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Communitarian visions again

I was part of a UK Twitter conversation about the place of the church and the ‘parachurch.’ Eddie Arthur then responded on his blog, and what he said got me thinking:

DNA: you can trace the origins of church congregations back to the New Testament. There has been a lot of evolution in the way things are done, but the basic purposes and functions of the church can be observed in Acts and the Epistles. Para-church organisations such as mission agencies, in contrast, can trace their origins back to William Carey in the 1790s. Other organisations have a much more recent heritage. There are those who try to argue that modern mission agencies can be traced back to Paul’s missionary band in Acts, but I dispute this. While it is clear that there have always been structures which exist alongside the church to support its work, our modern structures are qualitatively and quantitatively different from those found in Acts. Carey’s proposal to found a society which would use “means for the conversion of the heathen” was radical because he was proposing something very new, something based on the commercial societies of the time.

The voluntary societies and parachurch organisations – even the Protestant missionary movement as a whole – are a modern phenomenon rather than some kind of timeless form.

But I reckon the same goes for today’s local congregations.

There is one key sense in which our local congregations are not like the first communities of the Way: material or economic life.

For us today, the local congregation is a coming together of people who may otherwise lead materially separate lives: we own our respective possessions or property, we live in separate houses, we do our own shopping and transport, and we cross paths with one another outside of Sunday perhaps only if it is prearranged. While we have some different beliefs and behaviours to the surrounding society, in material ways our lives may not be noticeably distinct—and we may not believe they ought to be either, not in that sense. Material things are a matter of personal freedom, aren’t they? It’s not a sin to own your own car, is it?

Yet the followers of the Way did not live like this. Their communities were new families, new households, ‘another sort of country’, a city-within-the-city, in which people began to live materially different lives to those around them. That is the reality being described in Acts chapter 2. It is what explains the extraordinary web of issues and arguments and instructions in the Epistles. These were people who held all things in common, who were becoming interdependent in every conceivable way. Alan Kreider’s book, The Patient Ferment of the Early Church, is very illuminating here.* These communities were able to include women and the poor, and create that strangely compelling witness, because they shared a common life.

We gloss over this, saying that Acts 2 is descriptive, not prescriptive. We do not want to be primitivists, trying to wind the clock back to a more pure starting point.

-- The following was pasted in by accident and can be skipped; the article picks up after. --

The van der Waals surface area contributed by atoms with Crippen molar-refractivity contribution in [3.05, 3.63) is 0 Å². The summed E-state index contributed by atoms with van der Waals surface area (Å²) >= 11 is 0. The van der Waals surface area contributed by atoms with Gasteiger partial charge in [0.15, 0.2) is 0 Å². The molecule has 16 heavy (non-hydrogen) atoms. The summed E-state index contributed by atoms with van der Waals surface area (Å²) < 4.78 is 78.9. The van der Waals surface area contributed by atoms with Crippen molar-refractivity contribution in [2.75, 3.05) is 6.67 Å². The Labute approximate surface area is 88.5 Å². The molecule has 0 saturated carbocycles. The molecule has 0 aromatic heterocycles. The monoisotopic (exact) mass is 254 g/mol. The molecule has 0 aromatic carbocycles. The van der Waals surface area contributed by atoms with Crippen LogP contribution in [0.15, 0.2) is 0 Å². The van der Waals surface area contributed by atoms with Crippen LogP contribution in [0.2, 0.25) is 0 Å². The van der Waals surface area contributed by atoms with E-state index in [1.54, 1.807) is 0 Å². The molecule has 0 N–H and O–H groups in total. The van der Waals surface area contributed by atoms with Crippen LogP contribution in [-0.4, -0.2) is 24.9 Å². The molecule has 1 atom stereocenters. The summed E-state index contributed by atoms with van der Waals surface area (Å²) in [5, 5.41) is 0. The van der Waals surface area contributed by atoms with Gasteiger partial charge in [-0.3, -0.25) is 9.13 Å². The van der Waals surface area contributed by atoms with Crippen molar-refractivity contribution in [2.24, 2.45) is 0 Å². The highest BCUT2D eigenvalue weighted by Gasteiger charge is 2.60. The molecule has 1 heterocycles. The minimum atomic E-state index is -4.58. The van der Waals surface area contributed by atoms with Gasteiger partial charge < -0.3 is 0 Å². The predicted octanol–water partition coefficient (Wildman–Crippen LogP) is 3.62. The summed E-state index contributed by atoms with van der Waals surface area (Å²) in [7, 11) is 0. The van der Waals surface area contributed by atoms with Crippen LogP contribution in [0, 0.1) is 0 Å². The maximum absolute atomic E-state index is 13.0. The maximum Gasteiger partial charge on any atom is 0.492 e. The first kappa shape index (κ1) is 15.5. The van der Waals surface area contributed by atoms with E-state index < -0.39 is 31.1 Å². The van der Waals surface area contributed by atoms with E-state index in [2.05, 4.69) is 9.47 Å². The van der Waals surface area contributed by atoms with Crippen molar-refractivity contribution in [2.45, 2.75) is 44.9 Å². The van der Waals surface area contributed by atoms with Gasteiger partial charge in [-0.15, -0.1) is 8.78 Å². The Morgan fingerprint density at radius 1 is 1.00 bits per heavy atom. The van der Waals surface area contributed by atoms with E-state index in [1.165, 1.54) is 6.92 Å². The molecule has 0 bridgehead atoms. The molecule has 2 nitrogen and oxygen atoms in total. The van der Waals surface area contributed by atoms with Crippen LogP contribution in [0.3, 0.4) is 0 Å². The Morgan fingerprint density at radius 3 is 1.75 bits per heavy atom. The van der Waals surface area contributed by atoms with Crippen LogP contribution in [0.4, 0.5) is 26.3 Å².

Yet while our local congregations today still sing, pray, teach, administer the sacraments and so on, can we really say that in doing so, we have covered all the basic purposes and functions of the church?


I have said previously that I’ve observed an invisible dilemma with missional communities: are they ordinary fellowships, or ‘second decision’ fellowships? Are they believers meeting in their ordinary course of life, or have they taken on extra habits or vows that commit them to something beyond that? For a while I have thought it must be either one or the other; try and do both and you will come to grief. And certainly, followers of the Way have made good on that distinction over the centuries.

Yet it now strikes me that the first churches managed to do both. They nurtured their own as well as serving those around them. However, the key to this was their material life: they had all things in common. My impression (correct me if I’m wrong) is that the quest among missional communities and house churches for a more shared existence has typically let the status quo of private ownership go unquestioned. Meanwhile, conventional local congregations believe that a more shared existence is optional.

Of course, we will never stop meeting together. But what if those material aspects are not as… immaterial as we might have thought?

Our friends in Australia who are beginning to experiment with intentional community (or whatever you might call it) believe not just that this way of life might be better for us, but that it has the power to reflect Most High’s new creation intentions in deeper ways. Beyond ethical living, it is a tangible sign and demonstration of a different Kingdom.

A few months ago I asked for input on the question of how to pool resources, or hack private ownership as we currently experience it. Our friend Geoff pointed out that Australian Christians started having a go at this in the 1970s, so I’m conscious that this is not a new question.

The most fleshed-out example I’ve heard of is Seeds Community, as detailed here. As Jonathan Cornford says, this was not programmed, but organic, a coming together of people who ‘all in some way accept that following Christ has implications for our material lives and are all concerned about the impacts of the consumer economy upon people and the planet.’ They offer a one-year internship for people wanting to get a taste of it.


* See for example Kreider’s list on page 122. The phrase ‘another sort of country, created by the Logos of God’ from Origen is quoted here.

Image credit: ‘Now You Are The Light Of The World And Salt Of The Earth’ by Lalo Gutierrez

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Arthur Davis

Arthur Davis is an Aussie living in Tanzania, writing at

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